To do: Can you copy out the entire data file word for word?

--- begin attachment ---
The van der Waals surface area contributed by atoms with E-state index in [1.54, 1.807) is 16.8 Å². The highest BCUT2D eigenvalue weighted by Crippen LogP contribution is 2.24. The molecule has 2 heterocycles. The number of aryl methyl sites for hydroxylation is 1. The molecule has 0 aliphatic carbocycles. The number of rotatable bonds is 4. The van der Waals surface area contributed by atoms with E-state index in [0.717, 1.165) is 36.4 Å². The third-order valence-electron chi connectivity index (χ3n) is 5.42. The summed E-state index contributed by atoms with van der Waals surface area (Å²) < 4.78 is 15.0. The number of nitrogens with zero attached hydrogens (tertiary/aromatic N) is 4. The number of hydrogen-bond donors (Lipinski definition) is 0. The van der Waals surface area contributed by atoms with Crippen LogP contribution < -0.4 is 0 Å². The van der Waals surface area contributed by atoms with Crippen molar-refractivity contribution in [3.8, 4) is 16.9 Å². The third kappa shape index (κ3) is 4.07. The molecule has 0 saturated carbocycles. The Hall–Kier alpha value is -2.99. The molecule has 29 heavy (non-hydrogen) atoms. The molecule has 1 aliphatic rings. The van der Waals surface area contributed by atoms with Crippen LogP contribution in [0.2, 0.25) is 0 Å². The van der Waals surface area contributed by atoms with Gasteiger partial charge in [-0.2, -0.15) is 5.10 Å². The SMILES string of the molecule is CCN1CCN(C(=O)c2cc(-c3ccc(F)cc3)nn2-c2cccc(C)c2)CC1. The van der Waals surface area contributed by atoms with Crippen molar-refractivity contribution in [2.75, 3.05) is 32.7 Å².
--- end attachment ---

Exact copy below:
The van der Waals surface area contributed by atoms with E-state index in [1.54, 1.807) is 16.8 Å². The highest BCUT2D eigenvalue weighted by Crippen LogP contribution is 2.24. The molecule has 2 heterocycles. The number of aryl methyl sites for hydroxylation is 1. The molecule has 0 aliphatic carbocycles. The number of rotatable bonds is 4. The van der Waals surface area contributed by atoms with E-state index in [0.717, 1.165) is 36.4 Å². The third-order valence-electron chi connectivity index (χ3n) is 5.42. The summed E-state index contributed by atoms with van der Waals surface area (Å²) < 4.78 is 15.0. The number of nitrogens with zero attached hydrogens (tertiary/aromatic N) is 4. The number of hydrogen-bond donors (Lipinski definition) is 0. The van der Waals surface area contributed by atoms with Crippen LogP contribution < -0.4 is 0 Å². The van der Waals surface area contributed by atoms with Crippen molar-refractivity contribution in [3.8, 4) is 16.9 Å². The third kappa shape index (κ3) is 4.07. The molecule has 0 saturated carbocycles. The Hall–Kier alpha value is -2.99. The molecule has 29 heavy (non-hydrogen) atoms. The molecule has 1 aliphatic rings. The van der Waals surface area contributed by atoms with Crippen LogP contribution in [0.2, 0.25) is 0 Å². The van der Waals surface area contributed by atoms with Gasteiger partial charge in [-0.2, -0.15) is 5.10 Å². The SMILES string of the molecule is CCN1CCN(C(=O)c2cc(-c3ccc(F)cc3)nn2-c2cccc(C)c2)CC1. The van der Waals surface area contributed by atoms with Crippen molar-refractivity contribution in [2.75, 3.05) is 32.7 Å².